By Asmau Ahmad
European Economic Commissioner Paolo Gentiloni, says the impact of Russia’s invasion of Ukraine on food security will potentially have “dramatic consequences” for African countries that rely on grains imports.
Speaking during an official visit to Bucharest, Gentiloni said food security would not be an issue in Europe, which was struggling with high inflation rather than low food supplies.
The Horn of Africa was expected to feel the tremors of the intensifying crisis in Ukraine, especially as the prices of food, oil, and fertiliser rise.
Parts of the East Africa region including those in Somalia, Ethiopia, and Kenya are already experiencing the worst drought in decades, coupled with an underfunded humanitarian response.
South Sudan, meanwhile, was experiencing widespread food insecurity due to severe flooding, and if East Africa’s rains fail again, up to 28 million people in the region could face severe hunger.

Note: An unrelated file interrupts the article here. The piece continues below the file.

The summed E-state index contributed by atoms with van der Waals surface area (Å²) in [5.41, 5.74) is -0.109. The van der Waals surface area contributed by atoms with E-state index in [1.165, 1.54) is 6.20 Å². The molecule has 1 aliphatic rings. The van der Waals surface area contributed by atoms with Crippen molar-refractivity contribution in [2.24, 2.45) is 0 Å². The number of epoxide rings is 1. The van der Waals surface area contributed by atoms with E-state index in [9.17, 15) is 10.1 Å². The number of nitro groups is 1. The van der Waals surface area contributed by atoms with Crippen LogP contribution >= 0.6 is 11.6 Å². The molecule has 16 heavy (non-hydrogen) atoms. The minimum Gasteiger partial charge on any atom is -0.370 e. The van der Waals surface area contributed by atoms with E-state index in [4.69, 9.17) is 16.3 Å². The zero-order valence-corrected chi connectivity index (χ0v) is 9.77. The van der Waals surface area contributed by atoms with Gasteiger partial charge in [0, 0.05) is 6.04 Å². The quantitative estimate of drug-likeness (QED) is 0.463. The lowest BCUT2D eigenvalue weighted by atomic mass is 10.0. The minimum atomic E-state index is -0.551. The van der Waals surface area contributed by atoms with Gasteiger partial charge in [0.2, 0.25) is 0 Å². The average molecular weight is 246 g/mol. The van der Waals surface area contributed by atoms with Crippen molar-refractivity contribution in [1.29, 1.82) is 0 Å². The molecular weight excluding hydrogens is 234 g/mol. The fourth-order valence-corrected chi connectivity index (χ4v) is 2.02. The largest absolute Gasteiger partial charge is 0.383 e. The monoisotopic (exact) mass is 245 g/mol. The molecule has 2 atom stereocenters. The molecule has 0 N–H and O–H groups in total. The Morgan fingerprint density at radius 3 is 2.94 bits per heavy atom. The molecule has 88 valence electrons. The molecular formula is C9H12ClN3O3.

Gabriela Bucher, executive director at Oxfam International, during a press conference on March 22, said “the crisis in Ukraine, which is generating so much suffering there, is also amplifying suffering and the severity of conditions across the world.’’
About one-quarter of the world’s wheat comes from Russia and Ukraine, and 40 per cent of Ukraine’s wheat and corn exports are sent to the Middle East and Africa.
East African countri8es import up to 90 per cent of their wheat from Ukraine and Russia, with wheat and its products accounting for one-third of average national cereal consumption in the region.
Wheat prices have already spiked globally, reaching levels comparable to those during the 2008 financial crisis.